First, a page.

# Tips & Tricks – Indexing in Matlab

Consider a sample vector in Matlab.

Index with single value

Index with range of values

Select a range of elements using ‘:’ operator.

Example: Select elements with index ranging from 1 to 5.

Making a new vector by swapping two halves of the vector x

To refer the last element of the matrix x use ‘end’ operator

You can do arithmetic on the ‘end’ operator. Selecting all elements except the last element

Reversing the vector

Using the end operator in a range. Selecting from fifth element to the end

Replacing specific elements in the array by placing the new values on the right side of the expression. Replacing the values of ‘x’ at positions [2,5,8] with new values

Replacing specific elements with a same value. Replacing the values of ‘x’ at position [1 and 10] with 40

### Two dimensional Arrays:

The two dimensional array elements are accessed with two subscript indices like x(i,j) – where ‘i’ represents row and ‘j’ represents column. Accessing the element located at second row and third column

The subscript indices can also be vectors. Selecting the elements in the first row – 4th,2nd and 1st column & third row – 4th,2nd and 1st column

The ‘:’ operator is the short form for 1:end. It is usually used to select all the elements in a specific column of row. Accessing all elements on the third row

Extracting the last row using the “end” operator and the “:” operator

### Logical Indexing:

Used to select the elements of a matrix that satisfy some criteria given by an expression

Getting all elements of the matrix whose value is above 10

Getting the row and column subscripts of those elements using the “find” function.

Sometimes, when you run your script you might encounter ‘Inf’ (IEEE arithmetic representation for positive infinity) or -Inf( representation for negative infinity) values sitting in a matrix. See the following example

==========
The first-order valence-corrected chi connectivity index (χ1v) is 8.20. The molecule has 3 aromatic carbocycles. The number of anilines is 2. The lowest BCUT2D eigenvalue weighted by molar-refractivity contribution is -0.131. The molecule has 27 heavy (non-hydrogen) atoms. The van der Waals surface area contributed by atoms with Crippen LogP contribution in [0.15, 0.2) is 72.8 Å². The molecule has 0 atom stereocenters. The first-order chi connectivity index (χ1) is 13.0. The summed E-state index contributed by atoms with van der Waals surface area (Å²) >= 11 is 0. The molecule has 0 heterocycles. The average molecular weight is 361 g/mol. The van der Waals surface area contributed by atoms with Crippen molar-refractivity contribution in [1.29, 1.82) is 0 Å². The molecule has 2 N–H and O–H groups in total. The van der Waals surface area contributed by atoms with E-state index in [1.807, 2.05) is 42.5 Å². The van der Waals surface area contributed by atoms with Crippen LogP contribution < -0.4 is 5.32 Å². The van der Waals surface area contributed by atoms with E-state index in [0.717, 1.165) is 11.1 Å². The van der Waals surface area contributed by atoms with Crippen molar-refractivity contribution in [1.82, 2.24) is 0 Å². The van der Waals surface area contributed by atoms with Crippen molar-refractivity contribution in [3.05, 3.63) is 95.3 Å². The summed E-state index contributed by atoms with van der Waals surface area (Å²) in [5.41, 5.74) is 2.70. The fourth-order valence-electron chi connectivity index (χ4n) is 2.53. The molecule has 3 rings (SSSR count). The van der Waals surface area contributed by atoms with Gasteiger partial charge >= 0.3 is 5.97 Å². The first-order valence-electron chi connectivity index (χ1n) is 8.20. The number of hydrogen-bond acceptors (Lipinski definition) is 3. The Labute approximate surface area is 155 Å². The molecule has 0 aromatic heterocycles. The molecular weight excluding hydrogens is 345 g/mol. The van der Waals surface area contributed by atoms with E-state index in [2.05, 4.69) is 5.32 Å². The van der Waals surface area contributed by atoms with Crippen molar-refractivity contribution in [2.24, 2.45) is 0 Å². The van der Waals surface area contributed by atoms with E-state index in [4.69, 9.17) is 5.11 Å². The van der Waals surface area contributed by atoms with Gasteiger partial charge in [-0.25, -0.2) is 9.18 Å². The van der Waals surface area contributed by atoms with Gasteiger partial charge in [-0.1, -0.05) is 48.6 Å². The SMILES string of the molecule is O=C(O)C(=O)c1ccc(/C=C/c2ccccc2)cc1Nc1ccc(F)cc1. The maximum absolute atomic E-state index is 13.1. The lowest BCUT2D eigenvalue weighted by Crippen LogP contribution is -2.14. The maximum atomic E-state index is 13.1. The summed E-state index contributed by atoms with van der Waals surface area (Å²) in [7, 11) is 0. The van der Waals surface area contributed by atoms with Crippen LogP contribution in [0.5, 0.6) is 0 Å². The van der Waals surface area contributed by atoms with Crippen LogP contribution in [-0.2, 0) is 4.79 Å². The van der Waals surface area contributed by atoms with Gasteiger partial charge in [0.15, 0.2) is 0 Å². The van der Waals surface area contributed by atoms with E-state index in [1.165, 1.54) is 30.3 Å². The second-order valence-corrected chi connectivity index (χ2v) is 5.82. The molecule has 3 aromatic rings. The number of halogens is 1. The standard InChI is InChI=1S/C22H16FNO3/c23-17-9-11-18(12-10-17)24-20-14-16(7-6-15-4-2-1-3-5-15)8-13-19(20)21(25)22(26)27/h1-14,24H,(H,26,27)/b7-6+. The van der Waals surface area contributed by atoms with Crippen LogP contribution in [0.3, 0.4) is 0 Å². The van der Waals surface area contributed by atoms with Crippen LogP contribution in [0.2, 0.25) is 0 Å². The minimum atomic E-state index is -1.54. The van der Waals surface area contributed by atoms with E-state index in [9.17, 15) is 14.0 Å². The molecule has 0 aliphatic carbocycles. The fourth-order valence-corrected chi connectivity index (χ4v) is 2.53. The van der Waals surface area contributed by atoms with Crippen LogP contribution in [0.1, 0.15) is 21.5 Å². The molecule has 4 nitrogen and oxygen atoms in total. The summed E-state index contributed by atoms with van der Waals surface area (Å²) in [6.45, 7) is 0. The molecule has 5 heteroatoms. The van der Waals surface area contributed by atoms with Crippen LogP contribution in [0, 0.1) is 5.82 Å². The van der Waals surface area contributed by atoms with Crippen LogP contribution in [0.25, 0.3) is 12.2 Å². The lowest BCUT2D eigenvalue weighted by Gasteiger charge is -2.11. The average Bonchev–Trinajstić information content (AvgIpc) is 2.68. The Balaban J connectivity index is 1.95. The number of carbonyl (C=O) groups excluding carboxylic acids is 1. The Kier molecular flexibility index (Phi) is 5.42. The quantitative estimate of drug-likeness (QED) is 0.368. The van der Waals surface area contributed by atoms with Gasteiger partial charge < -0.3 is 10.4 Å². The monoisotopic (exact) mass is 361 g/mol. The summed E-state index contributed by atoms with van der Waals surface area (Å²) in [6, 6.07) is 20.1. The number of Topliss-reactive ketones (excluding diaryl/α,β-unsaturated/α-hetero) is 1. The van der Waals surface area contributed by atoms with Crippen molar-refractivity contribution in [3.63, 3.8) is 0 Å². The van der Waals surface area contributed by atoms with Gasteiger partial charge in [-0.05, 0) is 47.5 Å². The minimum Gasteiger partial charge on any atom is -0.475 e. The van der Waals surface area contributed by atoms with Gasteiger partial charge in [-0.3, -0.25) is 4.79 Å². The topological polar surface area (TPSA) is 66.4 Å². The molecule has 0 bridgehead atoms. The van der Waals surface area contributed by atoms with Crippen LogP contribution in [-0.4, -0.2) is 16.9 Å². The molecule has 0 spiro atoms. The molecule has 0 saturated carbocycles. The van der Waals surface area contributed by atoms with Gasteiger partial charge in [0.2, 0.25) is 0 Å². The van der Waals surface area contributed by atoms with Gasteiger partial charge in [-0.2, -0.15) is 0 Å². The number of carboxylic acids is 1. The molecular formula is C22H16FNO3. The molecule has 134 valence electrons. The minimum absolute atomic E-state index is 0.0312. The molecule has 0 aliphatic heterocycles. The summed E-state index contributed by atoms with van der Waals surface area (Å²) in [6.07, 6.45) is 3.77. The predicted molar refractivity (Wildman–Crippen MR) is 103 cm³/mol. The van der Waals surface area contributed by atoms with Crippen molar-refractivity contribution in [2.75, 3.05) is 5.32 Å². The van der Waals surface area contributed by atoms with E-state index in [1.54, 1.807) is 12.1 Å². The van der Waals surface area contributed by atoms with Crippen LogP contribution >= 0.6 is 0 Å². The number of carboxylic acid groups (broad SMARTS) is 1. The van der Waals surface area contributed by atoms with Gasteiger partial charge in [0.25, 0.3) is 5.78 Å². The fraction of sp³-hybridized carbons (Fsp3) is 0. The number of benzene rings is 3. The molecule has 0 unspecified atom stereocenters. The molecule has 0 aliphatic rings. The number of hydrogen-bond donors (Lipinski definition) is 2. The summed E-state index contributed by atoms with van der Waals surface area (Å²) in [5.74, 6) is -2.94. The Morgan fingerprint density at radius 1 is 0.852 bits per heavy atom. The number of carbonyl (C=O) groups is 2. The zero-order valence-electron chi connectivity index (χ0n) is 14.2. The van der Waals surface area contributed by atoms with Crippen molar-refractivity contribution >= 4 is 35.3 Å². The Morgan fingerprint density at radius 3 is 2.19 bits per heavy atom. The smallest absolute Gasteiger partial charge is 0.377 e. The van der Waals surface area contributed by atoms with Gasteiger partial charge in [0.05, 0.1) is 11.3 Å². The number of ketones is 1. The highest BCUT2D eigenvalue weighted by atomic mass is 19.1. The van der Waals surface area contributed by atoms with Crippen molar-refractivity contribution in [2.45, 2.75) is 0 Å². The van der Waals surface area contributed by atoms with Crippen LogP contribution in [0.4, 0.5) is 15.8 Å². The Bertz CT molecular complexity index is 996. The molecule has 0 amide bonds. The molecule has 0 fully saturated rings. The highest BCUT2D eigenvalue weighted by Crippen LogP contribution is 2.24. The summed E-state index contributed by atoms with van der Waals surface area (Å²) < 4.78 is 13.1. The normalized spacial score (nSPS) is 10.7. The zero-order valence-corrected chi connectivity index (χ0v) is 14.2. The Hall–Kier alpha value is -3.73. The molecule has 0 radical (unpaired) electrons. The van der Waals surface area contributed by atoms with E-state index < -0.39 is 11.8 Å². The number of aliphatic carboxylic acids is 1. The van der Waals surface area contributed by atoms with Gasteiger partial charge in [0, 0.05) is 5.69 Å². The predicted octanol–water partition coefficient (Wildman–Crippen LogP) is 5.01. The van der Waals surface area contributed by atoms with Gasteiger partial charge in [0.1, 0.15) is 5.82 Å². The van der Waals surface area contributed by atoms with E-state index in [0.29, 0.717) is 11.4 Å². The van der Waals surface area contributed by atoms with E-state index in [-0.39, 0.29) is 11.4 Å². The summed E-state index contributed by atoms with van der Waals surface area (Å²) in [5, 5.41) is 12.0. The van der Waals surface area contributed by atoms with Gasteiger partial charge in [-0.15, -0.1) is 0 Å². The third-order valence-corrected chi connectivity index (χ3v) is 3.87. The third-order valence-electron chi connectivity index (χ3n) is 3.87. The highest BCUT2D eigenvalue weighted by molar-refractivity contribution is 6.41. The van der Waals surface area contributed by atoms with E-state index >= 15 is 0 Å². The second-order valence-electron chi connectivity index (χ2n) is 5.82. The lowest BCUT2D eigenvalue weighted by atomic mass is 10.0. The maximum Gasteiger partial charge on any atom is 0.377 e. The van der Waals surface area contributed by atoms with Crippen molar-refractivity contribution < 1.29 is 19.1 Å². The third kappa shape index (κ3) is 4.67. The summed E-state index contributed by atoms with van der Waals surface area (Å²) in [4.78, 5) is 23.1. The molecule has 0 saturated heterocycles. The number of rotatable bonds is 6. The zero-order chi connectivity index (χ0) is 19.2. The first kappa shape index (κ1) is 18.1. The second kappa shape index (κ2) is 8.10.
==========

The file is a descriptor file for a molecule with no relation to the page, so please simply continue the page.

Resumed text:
Your rest of the script may need you to fix this by replacing the Inf with 0. This can be achieved by using “isinf” function in Matlab. The “isinf” function returns a logical array which will specify whether an element is Inf (It also compares -Inf).

There are other functions similar to “isinf” like “isspace”,”isnan” etc.., that look for the specific condition to satisfy and returns a logical array depending on the result.

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### Other Resources on Matlab’s Matrix Indexing:

[1] Matlab documentation on Matrix indexing
[2]A Book detailing how MATLAB code can be written in order to maximize its effectiveness.
Richard K Johnson, “The Elements of MATLAB Style “, Cambridge University Press,ISBN-13: 978-0521732581

• Niranjan

Thanks! I had a similar document of my own but not half as comprehensive as this. I often forget the indexing as I shift from different languages.